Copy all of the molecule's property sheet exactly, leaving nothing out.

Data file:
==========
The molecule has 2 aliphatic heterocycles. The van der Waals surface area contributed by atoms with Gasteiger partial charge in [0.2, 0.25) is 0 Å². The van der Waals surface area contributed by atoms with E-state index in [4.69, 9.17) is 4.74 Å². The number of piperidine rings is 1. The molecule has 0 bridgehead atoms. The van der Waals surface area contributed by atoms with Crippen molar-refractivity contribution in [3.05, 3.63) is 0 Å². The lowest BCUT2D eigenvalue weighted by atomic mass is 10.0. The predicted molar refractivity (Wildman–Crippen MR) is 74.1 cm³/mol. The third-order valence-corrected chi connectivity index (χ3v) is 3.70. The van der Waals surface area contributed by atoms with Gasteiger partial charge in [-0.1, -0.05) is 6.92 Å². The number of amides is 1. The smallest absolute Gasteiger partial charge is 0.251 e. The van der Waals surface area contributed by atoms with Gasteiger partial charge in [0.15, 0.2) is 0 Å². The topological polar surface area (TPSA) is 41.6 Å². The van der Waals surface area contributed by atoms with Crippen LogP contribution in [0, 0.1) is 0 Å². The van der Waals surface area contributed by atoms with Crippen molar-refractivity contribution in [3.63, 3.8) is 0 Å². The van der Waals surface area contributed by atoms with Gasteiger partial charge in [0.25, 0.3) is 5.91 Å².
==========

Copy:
The molecule has 2 aliphatic heterocycles. The van der Waals surface area contributed by atoms with Gasteiger partial charge in [0.2, 0.25) is 0 Å². The van der Waals surface area contributed by atoms with E-state index in [4.69, 9.17) is 4.74 Å². The number of piperidine rings is 1. The molecule has 0 bridgehead atoms. The van der Waals surface area contributed by atoms with Crippen molar-refractivity contribution in [3.05, 3.63) is 0 Å². The lowest BCUT2D eigenvalue weighted by atomic mass is 10.0. The predicted molar refractivity (Wildman–Crippen MR) is 74.1 cm³/mol. The third-order valence-corrected chi connectivity index (χ3v) is 3.70. The van der Waals surface area contributed by atoms with Gasteiger partial charge in [-0.1, -0.05) is 6.92 Å². The number of amides is 1. The smallest absolute Gasteiger partial charge is 0.251 e. The van der Waals surface area contributed by atoms with Gasteiger partial charge in [0.15, 0.2) is 0 Å². The topological polar surface area (TPSA) is 41.6 Å². The van der Waals surface area contributed by atoms with Crippen LogP contribution in [0, 0.1) is 0 Å². The van der Waals surface area contributed by atoms with Crippen molar-refractivity contribution in [3.63, 3.8) is 0 Å². The van der Waals surface area contributed by atoms with Gasteiger partial charge in [0.25, 0.3) is 5.91 Å².